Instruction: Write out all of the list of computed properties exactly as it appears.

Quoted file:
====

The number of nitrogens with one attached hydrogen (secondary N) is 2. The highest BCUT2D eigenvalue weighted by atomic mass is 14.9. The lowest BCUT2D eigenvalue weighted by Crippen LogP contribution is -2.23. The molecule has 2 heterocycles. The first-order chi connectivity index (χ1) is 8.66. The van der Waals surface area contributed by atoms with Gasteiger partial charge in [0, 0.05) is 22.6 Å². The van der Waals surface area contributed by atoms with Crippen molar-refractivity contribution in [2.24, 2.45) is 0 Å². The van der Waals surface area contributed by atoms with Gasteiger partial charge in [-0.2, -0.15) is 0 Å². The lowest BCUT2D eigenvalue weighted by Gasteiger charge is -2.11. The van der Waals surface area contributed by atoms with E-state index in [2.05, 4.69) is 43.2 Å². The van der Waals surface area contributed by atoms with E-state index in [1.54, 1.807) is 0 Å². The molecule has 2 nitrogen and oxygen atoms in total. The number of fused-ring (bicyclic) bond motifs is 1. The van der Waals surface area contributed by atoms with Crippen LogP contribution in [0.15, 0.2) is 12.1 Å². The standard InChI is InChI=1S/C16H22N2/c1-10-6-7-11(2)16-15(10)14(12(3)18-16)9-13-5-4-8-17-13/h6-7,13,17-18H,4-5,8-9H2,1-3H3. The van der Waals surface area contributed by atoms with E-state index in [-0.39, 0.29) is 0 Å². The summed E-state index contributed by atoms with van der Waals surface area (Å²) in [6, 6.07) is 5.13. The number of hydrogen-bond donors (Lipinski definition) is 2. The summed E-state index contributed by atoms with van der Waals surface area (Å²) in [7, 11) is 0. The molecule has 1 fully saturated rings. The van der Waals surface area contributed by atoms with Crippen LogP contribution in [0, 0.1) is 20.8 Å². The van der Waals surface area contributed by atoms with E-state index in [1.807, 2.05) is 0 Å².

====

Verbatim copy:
The number of nitrogens with one attached hydrogen (secondary N) is 2. The highest BCUT2D eigenvalue weighted by atomic mass is 14.9. The lowest BCUT2D eigenvalue weighted by Crippen LogP contribution is -2.23. The molecule has 2 heterocycles. The first-order chi connectivity index (χ1) is 8.66. The van der Waals surface area contributed by atoms with Gasteiger partial charge in [0, 0.05) is 22.6 Å². The van der Waals surface area contributed by atoms with Crippen molar-refractivity contribution in [2.24, 2.45) is 0 Å². The van der Waals surface area contributed by atoms with Gasteiger partial charge in [-0.2, -0.15) is 0 Å². The lowest BCUT2D eigenvalue weighted by Gasteiger charge is -2.11. The van der Waals surface area contributed by atoms with E-state index in [2.05, 4.69) is 43.2 Å². The van der Waals surface area contributed by atoms with E-state index in [1.54, 1.807) is 0 Å². The molecule has 2 nitrogen and oxygen atoms in total. The number of fused-ring (bicyclic) bond motifs is 1. The van der Waals surface area contributed by atoms with Crippen LogP contribution in [0.15, 0.2) is 12.1 Å². The standard InChI is InChI=1S/C16H22N2/c1-10-6-7-11(2)16-15(10)14(12(3)18-16)9-13-5-4-8-17-13/h6-7,13,17-18H,4-5,8-9H2,1-3H3. The van der Waals surface area contributed by atoms with E-state index in [-0.39, 0.29) is 0 Å². The summed E-state index contributed by atoms with van der Waals surface area (Å²) in [6, 6.07) is 5.13. The number of hydrogen-bond donors (Lipinski definition) is 2. The summed E-state index contributed by atoms with van der Waals surface area (Å²) in [7, 11) is 0. The molecule has 1 fully saturated rings. The van der Waals surface area contributed by atoms with Crippen LogP contribution in [0, 0.1) is 20.8 Å². The van der Waals surface area contributed by atoms with E-state index in [1.807, 2.05) is 0 Å².